How do you get rid of cellulite and stretch marks? While many believe that Retin-A and laser treatments are the only way to diminish stretch marks, raw Shea butter may help. Because of its amazing healing properties and hydrating qualities, Shea butter can possibly reduce the appearance of stretch marks and scars as well as cellulite by smoothing and softening the skin.
Shea butter can protect your hair from UV rays and environmental pollutants
Even if you are not using the butter regularly for moisturizing the hair or the scalp, you can make use of its protective effects when you step out of the house. Just take some butter and rub it between the palms and smooth your hair with it. Shea butter with its SPF of 6 affords quick and easy protection from the damaging action of sun exposure. The butter acts as a barrier to the chemical pollutants in the air as well.
Shea butter is generally hypoallergenic. But, as in the case of any substance applied to the skin for cosmetic or therapeutic purposes, it should be tested on a small patch of skin before using it more generously.
The natural aroma of unrefined Shea butter is often described as being nutty or smoky, but it may be offensive to some people. Shea butter lends itself to the addition of fragrances and is a good carrier for essential oils. It is a suitable base for making skin creams and lotions of different textures since it blends well with lighter oils like coconut oil.
Shea butter can be used as a hair softener
Shea butter’s ability to soften frizzy hair and make it more manageable has been long exploited by people of its native land. It can be used to just coat the strands of hair or massaged into the scalp.  When Shea butter is applied on the hair, it prevents the hair from drying out and becoming brittle, a common problem in hot, windy conditions. It seals in the moisture by coating each strand of hair in a thin, non-greasy layer of fat.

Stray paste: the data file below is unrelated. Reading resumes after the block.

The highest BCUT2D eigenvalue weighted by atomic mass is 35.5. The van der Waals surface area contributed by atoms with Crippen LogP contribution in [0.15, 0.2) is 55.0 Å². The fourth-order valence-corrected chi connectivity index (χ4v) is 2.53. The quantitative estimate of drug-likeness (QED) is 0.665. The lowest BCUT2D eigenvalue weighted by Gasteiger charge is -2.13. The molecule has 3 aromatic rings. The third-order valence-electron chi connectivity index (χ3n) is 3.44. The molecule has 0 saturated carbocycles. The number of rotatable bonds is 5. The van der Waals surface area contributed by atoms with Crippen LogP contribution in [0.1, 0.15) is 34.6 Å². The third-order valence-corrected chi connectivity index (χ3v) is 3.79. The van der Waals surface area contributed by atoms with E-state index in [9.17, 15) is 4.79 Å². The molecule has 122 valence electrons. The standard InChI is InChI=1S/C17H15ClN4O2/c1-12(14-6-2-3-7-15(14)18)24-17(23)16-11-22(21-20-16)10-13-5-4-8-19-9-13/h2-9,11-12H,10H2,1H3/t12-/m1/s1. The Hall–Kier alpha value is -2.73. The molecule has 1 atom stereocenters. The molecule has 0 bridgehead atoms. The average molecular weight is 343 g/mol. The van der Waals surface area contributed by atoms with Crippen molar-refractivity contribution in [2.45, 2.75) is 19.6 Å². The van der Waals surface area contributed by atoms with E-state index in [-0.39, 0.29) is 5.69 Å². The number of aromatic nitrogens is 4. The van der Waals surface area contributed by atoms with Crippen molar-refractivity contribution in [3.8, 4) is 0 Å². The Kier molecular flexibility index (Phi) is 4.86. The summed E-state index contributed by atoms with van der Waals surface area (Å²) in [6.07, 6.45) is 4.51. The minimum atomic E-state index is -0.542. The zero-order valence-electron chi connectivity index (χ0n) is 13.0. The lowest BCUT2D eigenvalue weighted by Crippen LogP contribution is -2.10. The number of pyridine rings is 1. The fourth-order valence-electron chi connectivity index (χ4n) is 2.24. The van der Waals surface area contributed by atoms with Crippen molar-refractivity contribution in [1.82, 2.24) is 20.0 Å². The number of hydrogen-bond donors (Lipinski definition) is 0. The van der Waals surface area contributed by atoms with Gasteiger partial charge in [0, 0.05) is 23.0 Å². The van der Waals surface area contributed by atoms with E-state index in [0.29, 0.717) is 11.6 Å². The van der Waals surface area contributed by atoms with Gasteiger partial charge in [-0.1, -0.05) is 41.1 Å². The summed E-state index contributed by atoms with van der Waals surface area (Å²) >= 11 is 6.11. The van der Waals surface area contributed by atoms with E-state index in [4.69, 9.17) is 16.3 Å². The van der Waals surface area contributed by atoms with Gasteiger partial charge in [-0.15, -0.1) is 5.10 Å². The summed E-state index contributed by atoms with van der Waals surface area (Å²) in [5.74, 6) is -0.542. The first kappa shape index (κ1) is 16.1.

To apply to the hair, take a teaspoonful of Shea Butter and rub it between the palms. When the butter melts, spread it over a small portion of the hair using both hands. Repeat until all hair is covered. Run a brush through the hair to ensure that every strand of hair is covered.
Shea gives relief from insect bites
Shea butter has been traditionally used to treat insect bites. Spot application quickly takes away the stinging pain. Severe itching and scratching often worsen insect bites because it helps spread the poison to the surrounding tissues. The anti-inflammatory property of Shea butter reduces itching and soreness. It can be used to treat mosquito bites and bee stings. It is even effective in treating Jellyfish stings.
When you go hiking or camping, shea butter is quite handy to have. Apply it over any exposed part of the body to ward off biting and blood sucking insects. It is not as effective as chemical insect repellents, it is definitely much safer, especially when repeated use is necessary.
Prevents Diaper Rash for Babies
Shea butter makes a great diaper rash ointment for your baby because of its antifungal and anti-inflammatory properties that can fight off yeast. Raw shea butter can help improve blood circulation promoting cell regeneration while providing improved collagen production.
Both cell regeneration and collagen production are important to healing diaper rashes quickly. Since most children are exposed to a large number of chemicals through the numerous products found on the shelf, this is the perfect DIY solution to help avoid those chemicals and ensure comfort and rapid healing for your baby.
Can give relief from cold and sinusitis
People in Nigeria have been known to use Shea butter to relieve nasal congestion. It may help relive sinus congestion too.
In an experimental study that tested Shea butter, petroleum jelly and the standard nasal drop Otrivin for their effectiveness in relieving nasal congestion, Shea butter seemed to have a more lasting effect of 5-8 hours, although it took up to a minute to clear up the nasal passage when applied to the mucosal lining.
The medicated nasal drop was quicker in clearing up the nostrils, but the blockage returned within 2- 4 hours. More importantly, repeated application of the nasal drops resulted in nasal irritation and rebound congestion. Petroleum jelly didn’t make much of a difference at all.